8 Why FBA? FBAs Create a “win-win” situation for teachers and the student.  Leads toward positive replacement behaviors through the use of intervention which may have long-term effects. (Witt, Daly, & Noell, 2000).

9 What is a FBA? FBA is a process of gathering data from multiple sources to identify information about what happens right before a behavior (antecedents), the problem behavior, and what happens right after the behavior (consequence) (Barnhill, 2005; Crone, Hawkin, & Bergstrom, 2007). Results are used to guide in designing an intervention for decreasing the problem behavior and increasing appropriate behavior (Cooper, Heron, & Heward, 2007).

10 Background Information Multiple Sources/Settings  Teachers  Parents  Support Staff  Lunch room/recess/specials (e.g., Music, P.E., Art) School Performance  Grades  Behavior Referrals

11 Observation Frequency/Event Recording Data Collection Sheet Student _________________________________________Observer _______________________ Dates of Observation __________________________________________________________________ Complete Behavior Description __________________________________________________________ ____________________________________________________________________________________ Date/TimeTotal Start Stop Occurrences _________________________________________________________________________ ______________ ____________________________________________________________________________________

12 Picture of a behavior log with column headings “date/time, setting, antecedent, behavior, and consequence.” Observations/ABC

13 Hypothesis Consider all the data: 1.What patterns of behavior were demonstrated?  Did the behavior occur following the antecedent?  Does the behavior occur at other times?  What consequences immediately follow the behavior? 2. Can the behavior be attributed to anything else (i.e., medical conditions, outside variables, etc.)? Based on the data, a hypothesis should be developed that determines the function (cause) of the problematic behavior.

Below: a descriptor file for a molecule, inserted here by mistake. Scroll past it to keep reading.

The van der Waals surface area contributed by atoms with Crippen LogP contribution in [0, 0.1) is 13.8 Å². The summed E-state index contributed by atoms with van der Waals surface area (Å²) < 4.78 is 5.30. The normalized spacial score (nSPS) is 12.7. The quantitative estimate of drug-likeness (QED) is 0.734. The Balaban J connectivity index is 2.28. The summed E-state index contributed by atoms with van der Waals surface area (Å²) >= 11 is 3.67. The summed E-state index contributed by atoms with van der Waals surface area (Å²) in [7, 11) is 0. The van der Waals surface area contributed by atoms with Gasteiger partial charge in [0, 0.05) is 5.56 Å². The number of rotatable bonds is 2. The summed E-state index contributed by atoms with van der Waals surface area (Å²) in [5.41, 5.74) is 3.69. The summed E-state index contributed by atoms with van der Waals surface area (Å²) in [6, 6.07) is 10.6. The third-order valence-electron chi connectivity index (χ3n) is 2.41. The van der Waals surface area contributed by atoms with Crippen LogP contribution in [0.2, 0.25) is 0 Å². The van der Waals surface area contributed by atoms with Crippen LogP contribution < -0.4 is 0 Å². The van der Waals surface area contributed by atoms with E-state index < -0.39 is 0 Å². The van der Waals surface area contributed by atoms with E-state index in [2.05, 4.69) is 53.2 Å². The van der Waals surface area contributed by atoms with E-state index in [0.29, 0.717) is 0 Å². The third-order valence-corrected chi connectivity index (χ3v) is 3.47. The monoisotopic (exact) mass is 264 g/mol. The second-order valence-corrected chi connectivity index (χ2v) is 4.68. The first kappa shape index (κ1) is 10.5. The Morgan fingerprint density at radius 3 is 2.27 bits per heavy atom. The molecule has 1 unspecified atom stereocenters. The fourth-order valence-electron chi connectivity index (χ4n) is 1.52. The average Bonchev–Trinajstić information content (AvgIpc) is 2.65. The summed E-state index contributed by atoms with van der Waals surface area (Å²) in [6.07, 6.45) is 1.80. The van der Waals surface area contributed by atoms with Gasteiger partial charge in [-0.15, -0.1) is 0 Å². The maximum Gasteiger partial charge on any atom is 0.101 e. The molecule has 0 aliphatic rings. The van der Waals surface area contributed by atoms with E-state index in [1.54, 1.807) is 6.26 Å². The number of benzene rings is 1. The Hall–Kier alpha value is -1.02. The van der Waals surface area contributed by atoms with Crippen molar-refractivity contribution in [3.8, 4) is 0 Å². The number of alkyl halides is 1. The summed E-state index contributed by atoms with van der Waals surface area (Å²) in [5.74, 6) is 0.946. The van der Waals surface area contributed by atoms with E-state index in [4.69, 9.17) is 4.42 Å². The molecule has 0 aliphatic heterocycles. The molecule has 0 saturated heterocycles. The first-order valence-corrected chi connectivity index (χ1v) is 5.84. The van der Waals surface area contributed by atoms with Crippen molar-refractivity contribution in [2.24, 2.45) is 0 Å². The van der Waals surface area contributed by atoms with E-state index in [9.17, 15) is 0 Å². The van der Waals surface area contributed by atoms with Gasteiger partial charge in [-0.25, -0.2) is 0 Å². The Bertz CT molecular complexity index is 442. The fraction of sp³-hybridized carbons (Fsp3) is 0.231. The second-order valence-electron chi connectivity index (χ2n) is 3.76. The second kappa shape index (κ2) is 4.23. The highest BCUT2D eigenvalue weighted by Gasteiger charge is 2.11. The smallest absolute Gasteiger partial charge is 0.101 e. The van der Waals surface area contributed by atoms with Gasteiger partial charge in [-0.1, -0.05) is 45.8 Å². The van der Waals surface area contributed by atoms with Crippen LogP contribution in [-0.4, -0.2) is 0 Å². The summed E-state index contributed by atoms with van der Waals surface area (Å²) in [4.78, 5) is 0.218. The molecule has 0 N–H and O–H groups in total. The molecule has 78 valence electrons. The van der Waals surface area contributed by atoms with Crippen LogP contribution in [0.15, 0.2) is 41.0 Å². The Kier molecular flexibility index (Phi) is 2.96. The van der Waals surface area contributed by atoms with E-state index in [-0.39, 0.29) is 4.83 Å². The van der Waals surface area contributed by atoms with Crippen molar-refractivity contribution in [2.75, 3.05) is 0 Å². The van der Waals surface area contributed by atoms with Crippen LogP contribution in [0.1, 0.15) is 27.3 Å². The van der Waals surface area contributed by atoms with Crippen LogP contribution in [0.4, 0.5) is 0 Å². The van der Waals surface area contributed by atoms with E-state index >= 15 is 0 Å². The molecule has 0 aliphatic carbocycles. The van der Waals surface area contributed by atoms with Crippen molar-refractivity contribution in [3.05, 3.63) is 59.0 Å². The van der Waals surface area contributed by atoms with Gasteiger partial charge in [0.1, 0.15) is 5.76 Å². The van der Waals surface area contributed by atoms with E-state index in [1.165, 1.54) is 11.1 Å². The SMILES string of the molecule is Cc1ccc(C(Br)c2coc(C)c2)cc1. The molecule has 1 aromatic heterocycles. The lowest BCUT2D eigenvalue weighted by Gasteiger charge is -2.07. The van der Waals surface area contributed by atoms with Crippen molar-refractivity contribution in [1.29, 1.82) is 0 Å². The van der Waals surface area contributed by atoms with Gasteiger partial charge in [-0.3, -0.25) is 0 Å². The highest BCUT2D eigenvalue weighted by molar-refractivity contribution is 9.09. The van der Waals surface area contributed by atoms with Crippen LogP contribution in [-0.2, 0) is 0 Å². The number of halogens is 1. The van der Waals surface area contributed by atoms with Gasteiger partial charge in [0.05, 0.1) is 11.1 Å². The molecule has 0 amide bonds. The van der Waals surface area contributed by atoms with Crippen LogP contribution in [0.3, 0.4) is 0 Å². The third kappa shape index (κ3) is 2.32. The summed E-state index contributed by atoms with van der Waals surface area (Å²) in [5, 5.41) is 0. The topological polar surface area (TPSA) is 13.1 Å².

14 Functions Reinforcement Avoidance/Escape Tangible Reinforcement Sensory Attention

15 Next Step: Goals Based on outcome of FBA: – Observable – Measurable – Increase acceptable behavior – Reduce problem behavior Foster success in academic or employment settings Expected performance level

16 Goals – Focused on general outcomes vs. many focused on sub-skill mastery Example – By the end of 1 st semester, Dakota will increase time on task to 15 minutes during independent reading time.

17 Strategic Planning Environment Frequent Opportunities for Reinforcement Social Skill Training

18 PBS  Transition Problem behaviors = Barrier to inclusion Impacts classroom, community, employment settings

19 PBS  Transition PBS – Is individualized – Consistent with self-determination – Encourages independent decision making – Allows individual control – Allows individual to exert influence without exhibiting problem behaviors (Renzaglia, Karvonen, Drasgow, & Stoxen, 2003)

20 Impacts to Transition Empirically Supported Interventions – Align with PBS – Increases Choice making Decision making Problem solving Goal setting and attainment Self-advocacy Self-awareness Self-instruction (Wehmeyer, 2003)

21 Impacts to Transition Empirically supported interventions – Align with PBS – Decreases Maladaptive behavior